Test Your Air for Radon
July 30, 2013
Radon is an odorless, tasteless, and colorless radioactive gas that naturally occurs in some soils, water supplies, and rocks. It’s easily inhaled by anyone exposed to it and is the second leading cause of lung cancer after smoking. Radon gas can seep into your home through foundation cracks, construction joints, utility access points, porous materials, and other underground openings. It can also come in via contaminated water that releases it during showers and other tasks.
While some regions are more prone to radon issues than others, any home in any area of the country can be affected, and all homeowners and renters should conduct a radon test at least once, ideally before occupying their dwelling.
Radon gas levels are considered high when they reach four picocuries per liter of air. About one in 15 American homes has high levels of radon gas, but lesser amounts can also be hazardous. In affected homes, radon levels can fluctuate from day to day depending on ventilation and weather conditions. Drinking radon-contaminated water may also be unhealthy, but research suggests that these risks are much lower than those posed by inhalation.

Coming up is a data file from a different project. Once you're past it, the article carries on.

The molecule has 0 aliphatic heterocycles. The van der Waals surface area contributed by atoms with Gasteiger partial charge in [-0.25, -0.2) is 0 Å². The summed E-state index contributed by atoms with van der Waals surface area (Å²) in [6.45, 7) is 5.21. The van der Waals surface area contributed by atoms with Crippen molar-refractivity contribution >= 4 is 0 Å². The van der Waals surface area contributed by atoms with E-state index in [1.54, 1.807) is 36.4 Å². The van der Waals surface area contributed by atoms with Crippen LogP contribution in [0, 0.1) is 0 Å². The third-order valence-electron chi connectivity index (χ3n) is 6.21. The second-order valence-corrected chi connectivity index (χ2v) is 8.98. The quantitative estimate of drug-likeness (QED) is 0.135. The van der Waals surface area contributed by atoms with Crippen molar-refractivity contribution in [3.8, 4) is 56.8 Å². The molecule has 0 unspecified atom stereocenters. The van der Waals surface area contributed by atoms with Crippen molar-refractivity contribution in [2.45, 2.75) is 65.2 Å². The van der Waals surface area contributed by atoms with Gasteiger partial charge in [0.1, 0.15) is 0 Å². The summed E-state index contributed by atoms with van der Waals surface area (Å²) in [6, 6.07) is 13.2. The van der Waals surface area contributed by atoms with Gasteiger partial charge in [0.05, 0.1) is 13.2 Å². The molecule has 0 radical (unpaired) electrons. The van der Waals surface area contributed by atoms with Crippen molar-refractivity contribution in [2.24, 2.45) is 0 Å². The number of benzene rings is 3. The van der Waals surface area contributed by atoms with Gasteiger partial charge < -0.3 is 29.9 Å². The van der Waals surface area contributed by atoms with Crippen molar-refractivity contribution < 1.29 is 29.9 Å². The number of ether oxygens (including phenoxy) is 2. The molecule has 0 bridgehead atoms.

The good news is that radon tests are simple to conduct, and any problems they identify are easy to rectify. Two types of home test kits, short- and long-term, are available from hardware stores and state environmental departments. Both types are typically placed in the basement or the lowest habitable portion of your home in an area where they won’t be disturbed during the test period. Long-term tests (90 days or more) yield a more accurate average. When the test period is completed, the kit is sent to a lab for analysis that’s usually included in its cost.
If radon gas is found at levels that warrant action, several relatively inexpensive methods are available to remediate the danger. These include boosting ventilation of enclosed spaces, installing an exhaust system, and sealing foundation cracks and other entry points. Despite their affordability, these solutions do require the assistance of trained professionals. Your state radon office can refer you to a qualified contractor.
For more information about radon, check out the EPA’s Citizen’s Guide to Radon.